UPDATE 1-Brutal cold slows U.S. farming and meat business
CHICAGO Jan 6 (Reuters) - The coldest weather to hit the central United States in two decades disrupted grain and livestock shipments throughout the nation's farm belt on Monday, curbed meat production at several packing plants and threatened to damage the dormant wheat crop.
The near-record cold followed a winter storm that dumped more than a foot of snow in some areas over the weekend, closing roads in northwest Indiana and preventing workers from reaching pork plants, grain elevators and processing plants in the northern half of the state, industry sources said.
The Illinois River remained open to barge traffic, but ice buildup created bottlenecks at the waterway's eight locks and along a slow-moving stretch of the river near Peoria, slowing the flow of grain to export terminals at the Gulf of Mexico.
The arctic blast pushed morning lows to -4 to -10 degrees Fahrenheit (-20 to -23 Celsius) in the top wheat state of Kansas, while other wheat states of Nebraska and Colorado had morning lows in the -12 to -20 F range, MDA Weather Services forecaster Don Keeney told Reuters.
"The central Plains wheat region will have some damage, and the southeast Midwest crop will see damage tomorrow, given the forecast for the cold to move into southern Illinois, southern Indiana and northern Kentucky," Keeney said.
The frigid temperatures even reached as far south as Oklahoma, another big wheat state, but most of it was spared the extreme cold, with lows in the single digits.
"A third of the Plains Wheat Belt saw limited damage, while 15 percent saw significant damage," Keeney said.
Snow cover protects dormant wheat when temperatures dip below zero and persist for four hours or more. Without sufficient snow cover, damage to exposed wheat can prevent the crop from reaching its full potential next summer.
While western and northern Kansas have about 2 inches of snow on the ground, there is little snow cover in Nebraska.
In contrast, the soft red wheat crop in northern Illinois into southern Michigan is protected with more than a foot of snow after weekend storms dumped up to 12 inches in sections of the upper Midwest.
But the upper Midwest is facing life-threatening cold, with lows of -15 to -20 F and wind chills of -30 to -40 F, according to local forecasts.
The extremely cold weather, expected to last into at least Tuesday, will speed ice buildup on the Illinois River.
Grain shippers rely on the inland waterways system to haul grain from Midwest farms to export terminals at the Gulf Coast, where some 60 percent of U.S. corn, soybeans and wheat exit the country.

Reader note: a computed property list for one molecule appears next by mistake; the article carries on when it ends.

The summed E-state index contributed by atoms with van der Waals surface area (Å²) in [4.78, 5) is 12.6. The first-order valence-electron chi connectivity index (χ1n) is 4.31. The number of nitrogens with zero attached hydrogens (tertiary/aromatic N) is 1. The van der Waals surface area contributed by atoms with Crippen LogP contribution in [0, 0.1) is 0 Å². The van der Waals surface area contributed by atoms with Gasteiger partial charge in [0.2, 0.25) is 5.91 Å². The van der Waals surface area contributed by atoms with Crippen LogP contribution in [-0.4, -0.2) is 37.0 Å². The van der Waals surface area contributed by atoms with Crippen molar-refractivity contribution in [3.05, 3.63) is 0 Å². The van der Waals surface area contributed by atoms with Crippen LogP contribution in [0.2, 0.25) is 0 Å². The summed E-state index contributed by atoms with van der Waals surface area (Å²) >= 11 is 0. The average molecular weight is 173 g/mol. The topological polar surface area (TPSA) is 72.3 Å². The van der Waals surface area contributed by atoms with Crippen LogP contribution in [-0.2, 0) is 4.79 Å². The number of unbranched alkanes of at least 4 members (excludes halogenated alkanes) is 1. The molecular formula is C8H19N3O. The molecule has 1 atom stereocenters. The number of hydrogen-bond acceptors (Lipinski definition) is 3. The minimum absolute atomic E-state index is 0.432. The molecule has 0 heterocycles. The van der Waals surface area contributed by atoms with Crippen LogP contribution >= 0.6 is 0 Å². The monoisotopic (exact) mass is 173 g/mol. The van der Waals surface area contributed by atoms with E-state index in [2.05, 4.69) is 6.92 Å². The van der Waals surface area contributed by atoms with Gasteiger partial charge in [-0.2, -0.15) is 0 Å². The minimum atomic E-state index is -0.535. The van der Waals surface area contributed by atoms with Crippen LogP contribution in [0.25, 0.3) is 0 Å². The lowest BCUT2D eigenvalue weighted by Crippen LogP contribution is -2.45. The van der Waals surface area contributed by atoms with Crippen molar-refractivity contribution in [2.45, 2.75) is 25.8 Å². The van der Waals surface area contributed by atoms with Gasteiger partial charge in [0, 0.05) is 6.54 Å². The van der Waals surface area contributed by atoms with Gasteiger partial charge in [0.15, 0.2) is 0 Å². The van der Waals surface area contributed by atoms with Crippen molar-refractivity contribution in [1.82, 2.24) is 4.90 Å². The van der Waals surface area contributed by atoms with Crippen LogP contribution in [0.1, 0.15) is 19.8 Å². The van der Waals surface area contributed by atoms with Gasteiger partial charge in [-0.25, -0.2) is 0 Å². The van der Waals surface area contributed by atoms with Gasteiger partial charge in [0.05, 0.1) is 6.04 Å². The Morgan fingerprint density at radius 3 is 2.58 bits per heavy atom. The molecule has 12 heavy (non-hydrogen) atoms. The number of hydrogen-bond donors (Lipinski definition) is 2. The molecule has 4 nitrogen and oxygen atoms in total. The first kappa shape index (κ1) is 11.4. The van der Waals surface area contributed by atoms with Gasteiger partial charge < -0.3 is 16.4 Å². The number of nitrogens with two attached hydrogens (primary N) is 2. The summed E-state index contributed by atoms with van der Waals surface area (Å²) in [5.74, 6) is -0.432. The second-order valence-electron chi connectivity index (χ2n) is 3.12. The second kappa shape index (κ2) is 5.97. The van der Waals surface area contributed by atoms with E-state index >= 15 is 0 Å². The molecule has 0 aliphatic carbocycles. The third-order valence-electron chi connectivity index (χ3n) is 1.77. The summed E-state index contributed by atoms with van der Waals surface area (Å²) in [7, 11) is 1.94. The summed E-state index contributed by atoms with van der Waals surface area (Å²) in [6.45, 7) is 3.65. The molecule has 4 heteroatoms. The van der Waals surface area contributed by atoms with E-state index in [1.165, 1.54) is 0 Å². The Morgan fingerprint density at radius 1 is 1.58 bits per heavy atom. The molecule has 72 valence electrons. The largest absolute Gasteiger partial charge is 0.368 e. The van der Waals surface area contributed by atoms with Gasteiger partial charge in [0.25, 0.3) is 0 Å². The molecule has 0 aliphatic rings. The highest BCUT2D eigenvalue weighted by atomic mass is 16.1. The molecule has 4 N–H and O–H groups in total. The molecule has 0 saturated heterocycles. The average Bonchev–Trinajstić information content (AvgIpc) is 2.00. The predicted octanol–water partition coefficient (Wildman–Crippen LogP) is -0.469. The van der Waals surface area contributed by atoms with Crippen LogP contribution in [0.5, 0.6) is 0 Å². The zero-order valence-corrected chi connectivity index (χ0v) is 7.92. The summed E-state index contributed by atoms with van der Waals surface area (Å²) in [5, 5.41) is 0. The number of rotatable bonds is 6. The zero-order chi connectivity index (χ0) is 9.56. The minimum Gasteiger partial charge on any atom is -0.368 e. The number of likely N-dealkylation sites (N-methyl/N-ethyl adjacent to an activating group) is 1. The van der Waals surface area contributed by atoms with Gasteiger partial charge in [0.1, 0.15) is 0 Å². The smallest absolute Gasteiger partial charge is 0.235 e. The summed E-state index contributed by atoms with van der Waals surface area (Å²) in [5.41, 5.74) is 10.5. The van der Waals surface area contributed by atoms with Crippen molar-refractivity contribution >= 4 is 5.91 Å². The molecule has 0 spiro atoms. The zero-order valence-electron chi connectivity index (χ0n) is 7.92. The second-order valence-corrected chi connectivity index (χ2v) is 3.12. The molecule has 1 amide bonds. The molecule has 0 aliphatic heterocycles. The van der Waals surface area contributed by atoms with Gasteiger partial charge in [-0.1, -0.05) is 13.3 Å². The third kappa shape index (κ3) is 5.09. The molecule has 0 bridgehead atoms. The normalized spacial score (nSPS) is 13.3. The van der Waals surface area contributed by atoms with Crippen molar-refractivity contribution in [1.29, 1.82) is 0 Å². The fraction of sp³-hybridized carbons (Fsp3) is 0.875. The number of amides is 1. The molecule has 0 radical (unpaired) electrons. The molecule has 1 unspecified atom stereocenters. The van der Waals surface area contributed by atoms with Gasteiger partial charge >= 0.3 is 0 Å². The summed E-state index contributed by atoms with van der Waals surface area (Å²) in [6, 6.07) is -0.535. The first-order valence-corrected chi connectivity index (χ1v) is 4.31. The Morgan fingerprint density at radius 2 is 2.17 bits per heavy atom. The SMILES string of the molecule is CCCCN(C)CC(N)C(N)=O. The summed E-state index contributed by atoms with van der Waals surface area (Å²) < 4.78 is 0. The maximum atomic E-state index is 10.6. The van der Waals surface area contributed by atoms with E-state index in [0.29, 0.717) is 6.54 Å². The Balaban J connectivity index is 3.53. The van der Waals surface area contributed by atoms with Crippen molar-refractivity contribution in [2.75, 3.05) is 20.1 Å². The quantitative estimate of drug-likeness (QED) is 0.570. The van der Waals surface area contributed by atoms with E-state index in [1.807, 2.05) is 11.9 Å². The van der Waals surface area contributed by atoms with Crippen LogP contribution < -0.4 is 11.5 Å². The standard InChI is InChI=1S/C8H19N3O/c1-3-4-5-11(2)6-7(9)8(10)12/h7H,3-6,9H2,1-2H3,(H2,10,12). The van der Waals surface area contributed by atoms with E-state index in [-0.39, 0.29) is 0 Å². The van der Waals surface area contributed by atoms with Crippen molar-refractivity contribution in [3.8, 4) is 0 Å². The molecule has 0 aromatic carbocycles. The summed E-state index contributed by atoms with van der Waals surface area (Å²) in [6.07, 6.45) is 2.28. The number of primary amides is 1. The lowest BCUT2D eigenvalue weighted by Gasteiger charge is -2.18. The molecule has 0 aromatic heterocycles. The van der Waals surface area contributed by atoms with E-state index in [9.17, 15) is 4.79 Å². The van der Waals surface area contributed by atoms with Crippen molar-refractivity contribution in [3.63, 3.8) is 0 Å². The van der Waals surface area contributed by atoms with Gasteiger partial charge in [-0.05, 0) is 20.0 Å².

"Tows are still passing through and all eight locks are open, but if there's not much traffic it could freeze up solid until the traffic start moving again. Boats will continue to move and try to keep the path open," said Mike Zerbonia, operations manager with the U.S. Army Corps of Engineers' Illinois River project.
The U.S. Coast Guard has so far only restricted traffic along a 10-mile stretch near Peoria to one-way, due to heavy ice buildup that has narrowed the shipping lane.
The Army Corps also restricted barge tow widths at Illinois River locks to 105 feet, five feet narrower than normal due to the icy conditions.
REDUCED PORK PRODUCTION
At least five pork processing plants in Illinois, Indiana and Ohio are expected to be closed for at least part of Monday while hog dealers in the top producing state of Iowa said farmers were not hauling their animals to market because of the cold, livestock dealers said.
Top U.S. meat processor Tyson Foods will not operate its Logansport, Indiana, plant, spokesman Worth Sparkman said. The plant has a daily slaughter capacity of 15,300 head, according to the National Pork Board.
Cargill Inc, the third largest U.S. meat producer, will operate its Beardstown, Illinois, pork plant and its Wyalusing, Pennsylvania, beef plant on a limited basis on Monday as hazardous roads reduced livestock deliveries and kept some employees from reaching the plants, spokesman Michael Martin said.
The Beardstown plant has a daily slaughter capacity of 19,400 hogs and the Wyalusing plant can process up to 1,800 head of cattle per day, according to industry data.
Indiana Packers Corp in Delphi confirmed in an email that the plant will be closed on Monday and will resume operations on Tuesday. The plant has 2,000 employees and can slaughter as much as 17,000 hogs per day.
The U.S. Department of Agriculture estimated Monday's hog slaughter at 323,000 head, down from 439,000 a week ago and 428,000 a year ago, and pegged the day's cattle slaughter at 110,000 head, versus 130,000 a week ago and 125,000 a year ago.
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